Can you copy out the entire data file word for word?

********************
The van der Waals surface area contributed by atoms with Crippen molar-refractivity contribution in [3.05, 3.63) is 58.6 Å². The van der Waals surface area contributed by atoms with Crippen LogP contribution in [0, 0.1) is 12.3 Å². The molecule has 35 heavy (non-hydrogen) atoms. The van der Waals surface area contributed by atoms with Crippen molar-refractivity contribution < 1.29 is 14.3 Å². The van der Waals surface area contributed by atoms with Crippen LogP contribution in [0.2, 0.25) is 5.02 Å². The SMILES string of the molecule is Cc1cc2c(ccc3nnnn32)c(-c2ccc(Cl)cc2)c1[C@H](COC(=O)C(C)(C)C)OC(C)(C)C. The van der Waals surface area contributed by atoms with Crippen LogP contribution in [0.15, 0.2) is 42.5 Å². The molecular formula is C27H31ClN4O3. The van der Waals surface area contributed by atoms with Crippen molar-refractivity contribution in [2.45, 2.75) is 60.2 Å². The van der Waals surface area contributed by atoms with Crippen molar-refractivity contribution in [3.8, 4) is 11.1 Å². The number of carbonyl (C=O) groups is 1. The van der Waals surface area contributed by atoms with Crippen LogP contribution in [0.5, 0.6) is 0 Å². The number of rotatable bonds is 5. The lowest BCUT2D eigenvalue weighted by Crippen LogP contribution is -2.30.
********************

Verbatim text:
The van der Waals surface area contributed by atoms with Crippen molar-refractivity contribution in [3.05, 3.63) is 58.6 Å². The van der Waals surface area contributed by atoms with Crippen LogP contribution in [0, 0.1) is 12.3 Å². The molecule has 35 heavy (non-hydrogen) atoms. The van der Waals surface area contributed by atoms with Crippen molar-refractivity contribution < 1.29 is 14.3 Å². The van der Waals surface area contributed by atoms with Crippen LogP contribution in [0.2, 0.25) is 5.02 Å². The SMILES string of the molecule is Cc1cc2c(ccc3nnnn32)c(-c2ccc(Cl)cc2)c1[C@H](COC(=O)C(C)(C)C)OC(C)(C)C. The van der Waals surface area contributed by atoms with Crippen LogP contribution in [0.15, 0.2) is 42.5 Å². The molecular formula is C27H31ClN4O3. The van der Waals surface area contributed by atoms with Crippen molar-refractivity contribution in [2.45, 2.75) is 60.2 Å². The van der Waals surface area contributed by atoms with Crippen molar-refractivity contribution in [3.8, 4) is 11.1 Å². The number of carbonyl (C=O) groups is 1. The van der Waals surface area contributed by atoms with Crippen LogP contribution in [0.5, 0.6) is 0 Å². The number of rotatable bonds is 5. The lowest BCUT2D eigenvalue weighted by Crippen LogP contribution is -2.30.